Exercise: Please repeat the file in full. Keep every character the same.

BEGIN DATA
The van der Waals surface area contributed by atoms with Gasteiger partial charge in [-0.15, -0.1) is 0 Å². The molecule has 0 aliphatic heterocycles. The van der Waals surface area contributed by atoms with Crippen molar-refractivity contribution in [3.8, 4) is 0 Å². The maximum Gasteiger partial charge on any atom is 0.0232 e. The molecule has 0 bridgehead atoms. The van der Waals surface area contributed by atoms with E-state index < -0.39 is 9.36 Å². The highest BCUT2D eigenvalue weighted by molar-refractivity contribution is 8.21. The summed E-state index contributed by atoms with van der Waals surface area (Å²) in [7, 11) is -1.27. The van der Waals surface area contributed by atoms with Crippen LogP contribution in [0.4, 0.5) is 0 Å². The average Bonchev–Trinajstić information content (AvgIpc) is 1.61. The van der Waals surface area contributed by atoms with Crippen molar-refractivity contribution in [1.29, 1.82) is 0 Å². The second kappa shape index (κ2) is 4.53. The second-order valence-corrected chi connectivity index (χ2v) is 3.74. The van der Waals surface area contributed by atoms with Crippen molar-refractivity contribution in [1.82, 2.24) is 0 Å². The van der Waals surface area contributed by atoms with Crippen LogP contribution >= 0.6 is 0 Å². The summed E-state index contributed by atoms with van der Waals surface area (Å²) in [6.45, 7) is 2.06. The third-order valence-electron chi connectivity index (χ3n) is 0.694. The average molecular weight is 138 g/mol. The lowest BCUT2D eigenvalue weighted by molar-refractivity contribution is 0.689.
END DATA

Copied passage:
The van der Waals surface area contributed by atoms with Gasteiger partial charge in [-0.15, -0.1) is 0 Å². The molecule has 0 aliphatic heterocycles. The van der Waals surface area contributed by atoms with Crippen molar-refractivity contribution in [3.8, 4) is 0 Å². The maximum Gasteiger partial charge on any atom is 0.0232 e. The molecule has 0 bridgehead atoms. The van der Waals surface area contributed by atoms with E-state index < -0.39 is 9.36 Å². The highest BCUT2D eigenvalue weighted by molar-refractivity contribution is 8.21. The summed E-state index contributed by atoms with van der Waals surface area (Å²) in [7, 11) is -1.27. The van der Waals surface area contributed by atoms with Crippen LogP contribution in [0.4, 0.5) is 0 Å². The average Bonchev–Trinajstić information content (AvgIpc) is 1.61. The van der Waals surface area contributed by atoms with Crippen molar-refractivity contribution in [1.29, 1.82) is 0 Å². The second kappa shape index (κ2) is 4.53. The second-order valence-corrected chi connectivity index (χ2v) is 3.74. The van der Waals surface area contributed by atoms with Crippen molar-refractivity contribution in [1.82, 2.24) is 0 Å². The van der Waals surface area contributed by atoms with Crippen LogP contribution >= 0.6 is 0 Å². The summed E-state index contributed by atoms with van der Waals surface area (Å²) in [6.45, 7) is 2.06. The third-order valence-electron chi connectivity index (χ3n) is 0.694. The average molecular weight is 138 g/mol. The lowest BCUT2D eigenvalue weighted by molar-refractivity contribution is 0.689.